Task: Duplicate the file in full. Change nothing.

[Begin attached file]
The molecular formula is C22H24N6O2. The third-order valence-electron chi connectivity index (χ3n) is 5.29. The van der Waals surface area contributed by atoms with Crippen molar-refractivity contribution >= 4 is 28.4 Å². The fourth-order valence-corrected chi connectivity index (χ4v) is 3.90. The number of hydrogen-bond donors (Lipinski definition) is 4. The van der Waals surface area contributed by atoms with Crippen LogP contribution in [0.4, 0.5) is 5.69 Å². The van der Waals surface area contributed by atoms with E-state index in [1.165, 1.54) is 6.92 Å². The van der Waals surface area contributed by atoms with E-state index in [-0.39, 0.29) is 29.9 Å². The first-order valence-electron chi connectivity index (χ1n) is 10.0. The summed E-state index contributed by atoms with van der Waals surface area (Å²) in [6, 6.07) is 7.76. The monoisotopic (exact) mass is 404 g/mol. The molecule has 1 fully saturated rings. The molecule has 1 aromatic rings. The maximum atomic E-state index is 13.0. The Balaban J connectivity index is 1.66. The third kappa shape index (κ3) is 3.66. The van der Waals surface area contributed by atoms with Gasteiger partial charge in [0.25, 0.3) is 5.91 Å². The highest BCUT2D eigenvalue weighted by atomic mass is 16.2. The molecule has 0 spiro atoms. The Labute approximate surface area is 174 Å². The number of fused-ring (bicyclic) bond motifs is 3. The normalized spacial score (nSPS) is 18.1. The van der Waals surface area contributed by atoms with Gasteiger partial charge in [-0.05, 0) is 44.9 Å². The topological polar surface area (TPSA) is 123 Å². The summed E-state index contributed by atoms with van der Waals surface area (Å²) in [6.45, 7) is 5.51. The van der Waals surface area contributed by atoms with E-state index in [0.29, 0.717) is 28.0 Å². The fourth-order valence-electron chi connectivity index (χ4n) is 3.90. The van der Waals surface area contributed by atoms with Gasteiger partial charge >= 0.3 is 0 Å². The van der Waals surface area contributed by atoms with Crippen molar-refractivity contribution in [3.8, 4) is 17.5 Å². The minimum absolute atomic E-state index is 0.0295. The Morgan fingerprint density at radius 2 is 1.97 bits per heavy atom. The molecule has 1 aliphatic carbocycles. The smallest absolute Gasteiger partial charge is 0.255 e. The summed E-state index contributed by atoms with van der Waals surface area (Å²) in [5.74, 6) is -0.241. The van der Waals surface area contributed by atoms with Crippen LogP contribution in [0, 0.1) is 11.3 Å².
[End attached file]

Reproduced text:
The molecular formula is C22H24N6O2. The third-order valence-electron chi connectivity index (χ3n) is 5.29. The van der Waals surface area contributed by atoms with Crippen molar-refractivity contribution >= 4 is 28.4 Å². The fourth-order valence-corrected chi connectivity index (χ4v) is 3.90. The number of hydrogen-bond donors (Lipinski definition) is 4. The van der Waals surface area contributed by atoms with Crippen LogP contribution in [0.4, 0.5) is 5.69 Å². The van der Waals surface area contributed by atoms with E-state index in [1.165, 1.54) is 6.92 Å². The van der Waals surface area contributed by atoms with E-state index in [-0.39, 0.29) is 29.9 Å². The first-order valence-electron chi connectivity index (χ1n) is 10.0. The summed E-state index contributed by atoms with van der Waals surface area (Å²) in [6, 6.07) is 7.76. The monoisotopic (exact) mass is 404 g/mol. The molecule has 1 fully saturated rings. The molecule has 1 aromatic rings. The maximum atomic E-state index is 13.0. The Balaban J connectivity index is 1.66. The third kappa shape index (κ3) is 3.66. The van der Waals surface area contributed by atoms with Gasteiger partial charge in [0.25, 0.3) is 5.91 Å². The highest BCUT2D eigenvalue weighted by atomic mass is 16.2. The molecule has 0 spiro atoms. The Labute approximate surface area is 174 Å². The number of fused-ring (bicyclic) bond motifs is 3. The normalized spacial score (nSPS) is 18.1. The van der Waals surface area contributed by atoms with Gasteiger partial charge in [-0.05, 0) is 44.9 Å². The topological polar surface area (TPSA) is 123 Å². The summed E-state index contributed by atoms with van der Waals surface area (Å²) in [6.45, 7) is 5.51. The van der Waals surface area contributed by atoms with E-state index in [0.29, 0.717) is 28.0 Å². The fourth-order valence-electron chi connectivity index (χ4n) is 3.90. The van der Waals surface area contributed by atoms with Gasteiger partial charge >= 0.3 is 0 Å². The van der Waals surface area contributed by atoms with Crippen molar-refractivity contribution in [3.8, 4) is 17.5 Å². The minimum absolute atomic E-state index is 0.0295. The Morgan fingerprint density at radius 2 is 1.97 bits per heavy atom. The molecule has 1 aliphatic carbocycles. The smallest absolute Gasteiger partial charge is 0.255 e. The summed E-state index contributed by atoms with van der Waals surface area (Å²) in [5.74, 6) is -0.241. The van der Waals surface area contributed by atoms with Crippen LogP contribution in [0, 0.1) is 11.3 Å².